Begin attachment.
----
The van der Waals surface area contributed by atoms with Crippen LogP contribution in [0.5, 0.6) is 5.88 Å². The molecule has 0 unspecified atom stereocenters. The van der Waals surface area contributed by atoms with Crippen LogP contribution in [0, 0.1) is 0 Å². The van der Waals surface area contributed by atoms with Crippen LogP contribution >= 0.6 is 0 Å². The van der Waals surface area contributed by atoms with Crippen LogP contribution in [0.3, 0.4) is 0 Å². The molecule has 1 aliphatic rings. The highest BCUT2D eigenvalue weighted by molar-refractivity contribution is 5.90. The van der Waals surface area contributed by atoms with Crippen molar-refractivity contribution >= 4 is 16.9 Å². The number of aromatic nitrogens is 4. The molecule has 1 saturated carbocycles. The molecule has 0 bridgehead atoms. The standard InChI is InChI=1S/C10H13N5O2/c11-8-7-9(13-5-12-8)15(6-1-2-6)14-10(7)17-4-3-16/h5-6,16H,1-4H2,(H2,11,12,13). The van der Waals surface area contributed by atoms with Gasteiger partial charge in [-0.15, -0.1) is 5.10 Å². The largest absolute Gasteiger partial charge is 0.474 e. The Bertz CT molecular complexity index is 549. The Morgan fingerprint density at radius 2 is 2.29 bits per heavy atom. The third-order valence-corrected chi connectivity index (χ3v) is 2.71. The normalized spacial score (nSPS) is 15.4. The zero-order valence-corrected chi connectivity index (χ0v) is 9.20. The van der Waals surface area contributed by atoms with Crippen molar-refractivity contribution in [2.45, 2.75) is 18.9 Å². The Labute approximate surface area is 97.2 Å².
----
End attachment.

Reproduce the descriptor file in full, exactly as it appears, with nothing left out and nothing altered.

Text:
The van der Waals surface area contributed by atoms with Crippen LogP contribution in [0.5, 0.6) is 5.88 Å². The molecule has 0 unspecified atom stereocenters. The van der Waals surface area contributed by atoms with Crippen LogP contribution in [0, 0.1) is 0 Å². The van der Waals surface area contributed by atoms with Crippen LogP contribution >= 0.6 is 0 Å². The van der Waals surface area contributed by atoms with Crippen LogP contribution in [0.3, 0.4) is 0 Å². The molecule has 1 aliphatic rings. The highest BCUT2D eigenvalue weighted by molar-refractivity contribution is 5.90. The van der Waals surface area contributed by atoms with Crippen molar-refractivity contribution >= 4 is 16.9 Å². The number of aromatic nitrogens is 4. The molecule has 1 saturated carbocycles. The molecule has 0 bridgehead atoms. The standard InChI is InChI=1S/C10H13N5O2/c11-8-7-9(13-5-12-8)15(6-1-2-6)14-10(7)17-4-3-16/h5-6,16H,1-4H2,(H2,11,12,13). The van der Waals surface area contributed by atoms with Gasteiger partial charge in [-0.15, -0.1) is 5.10 Å². The largest absolute Gasteiger partial charge is 0.474 e. The Bertz CT molecular complexity index is 549. The Morgan fingerprint density at radius 2 is 2.29 bits per heavy atom. The third-order valence-corrected chi connectivity index (χ3v) is 2.71. The normalized spacial score (nSPS) is 15.4. The zero-order valence-corrected chi connectivity index (χ0v) is 9.20. The van der Waals surface area contributed by atoms with Crippen molar-refractivity contribution in [2.45, 2.75) is 18.9 Å². The Labute approximate surface area is 97.2 Å².